Research

In the Quantum Electronics groups we study microscopic electronic processes in different classes of materials, by investigating the transport properties of devices developed using state-of-the art nano-fabrication techniques (electron-beam and photo-lithography, e-beam evaporation, sputter deposition). Our interests span a broad range of material systems, including graphene and carbon-nanotubes, molecular semiconductors, hybrid normal/superconductor circuits, and topological insulators. More novel materials are considered. We usually follow an approach typical of mesoscopic physics, where attention is devoted to the realization of devices that are particularly suited for the study of the specific processes of interest.

17.07.2012

See interview of Prof. A. Morpurgo on National Swiss French Television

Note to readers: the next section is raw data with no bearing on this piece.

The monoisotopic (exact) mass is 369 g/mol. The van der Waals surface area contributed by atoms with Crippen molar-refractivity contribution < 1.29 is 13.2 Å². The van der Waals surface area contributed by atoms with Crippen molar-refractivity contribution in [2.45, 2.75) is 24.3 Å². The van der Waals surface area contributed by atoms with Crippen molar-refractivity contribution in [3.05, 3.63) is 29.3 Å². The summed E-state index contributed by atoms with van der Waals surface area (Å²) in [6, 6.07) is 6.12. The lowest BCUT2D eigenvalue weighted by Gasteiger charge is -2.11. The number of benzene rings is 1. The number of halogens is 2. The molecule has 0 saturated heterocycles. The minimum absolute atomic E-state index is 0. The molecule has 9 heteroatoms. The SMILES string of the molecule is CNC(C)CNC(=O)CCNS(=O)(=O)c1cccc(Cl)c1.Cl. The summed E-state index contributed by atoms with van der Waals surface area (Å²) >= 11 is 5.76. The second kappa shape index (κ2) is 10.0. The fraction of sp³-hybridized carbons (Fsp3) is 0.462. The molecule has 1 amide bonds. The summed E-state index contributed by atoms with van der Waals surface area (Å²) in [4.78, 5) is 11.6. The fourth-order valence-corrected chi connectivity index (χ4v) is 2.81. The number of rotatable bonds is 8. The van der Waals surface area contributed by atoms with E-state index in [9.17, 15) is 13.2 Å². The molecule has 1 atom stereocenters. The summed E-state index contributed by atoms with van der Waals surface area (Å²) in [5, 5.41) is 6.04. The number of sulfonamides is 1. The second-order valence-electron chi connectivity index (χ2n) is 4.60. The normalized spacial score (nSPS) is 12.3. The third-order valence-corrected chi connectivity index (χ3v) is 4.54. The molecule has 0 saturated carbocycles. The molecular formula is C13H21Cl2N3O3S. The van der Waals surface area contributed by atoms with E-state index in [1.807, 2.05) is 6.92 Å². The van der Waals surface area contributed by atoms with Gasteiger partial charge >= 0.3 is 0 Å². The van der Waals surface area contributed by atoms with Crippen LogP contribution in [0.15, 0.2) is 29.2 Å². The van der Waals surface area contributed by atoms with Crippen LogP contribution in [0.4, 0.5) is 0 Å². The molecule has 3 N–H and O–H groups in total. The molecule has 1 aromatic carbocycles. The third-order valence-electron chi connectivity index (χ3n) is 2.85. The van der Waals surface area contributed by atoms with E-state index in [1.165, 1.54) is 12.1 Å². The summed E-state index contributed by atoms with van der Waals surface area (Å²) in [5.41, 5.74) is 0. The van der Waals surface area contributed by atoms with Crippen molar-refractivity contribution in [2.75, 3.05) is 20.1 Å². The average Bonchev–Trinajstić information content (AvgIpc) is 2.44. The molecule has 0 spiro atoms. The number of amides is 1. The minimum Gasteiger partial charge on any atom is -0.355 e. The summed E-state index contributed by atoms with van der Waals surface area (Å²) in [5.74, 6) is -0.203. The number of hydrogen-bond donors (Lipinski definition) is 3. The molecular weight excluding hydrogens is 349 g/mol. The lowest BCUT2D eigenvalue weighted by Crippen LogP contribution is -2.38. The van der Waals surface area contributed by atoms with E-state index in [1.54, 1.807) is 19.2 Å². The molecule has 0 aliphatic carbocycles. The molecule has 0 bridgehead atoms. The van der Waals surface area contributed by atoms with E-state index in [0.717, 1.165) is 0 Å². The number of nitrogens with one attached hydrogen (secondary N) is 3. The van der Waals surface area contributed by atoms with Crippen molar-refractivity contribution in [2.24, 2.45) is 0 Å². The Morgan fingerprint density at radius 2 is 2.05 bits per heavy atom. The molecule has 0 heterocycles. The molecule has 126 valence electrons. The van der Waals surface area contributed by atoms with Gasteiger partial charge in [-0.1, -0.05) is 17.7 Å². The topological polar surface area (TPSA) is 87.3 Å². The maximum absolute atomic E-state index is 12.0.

Our work include the device nano-fabrication -for which we often develop new technological processes-, transport measurements as a function of temperature, magnetic field, bias- and gate-voltage, etc. We also take care of the data analysis, often seeking the assistance of theoreticians having experience in the field of our experiments. We consider the link between experimental and theoretical part of our research to be particular important, not only for the data analysis, but also for the planning of new experiments. Sometimes, we also contribute to theoretical developments.

21.10.2010

See also:    www.nouvo.ch    www.tsr.ch    Euronews, 21.10.2010

In the past, our work has spaced through a broad variety of electronic materials, including hybrid systems with superconductors and ferromagnetic contacts, carbon nanotubes, InAs-base two dimensional electron gases with Rashba spin-orbit interaction, and more. Currently our activity is mainly focused in the areas of graphene-based electronics and organic single-crystal devices, but we are always keen to start working in new emerging areas, whenever we think that with our skills and expertise we can give useful contributions. Please look at our publications to have a more specific idea of our work.

Réalisation: Sur Mesure concept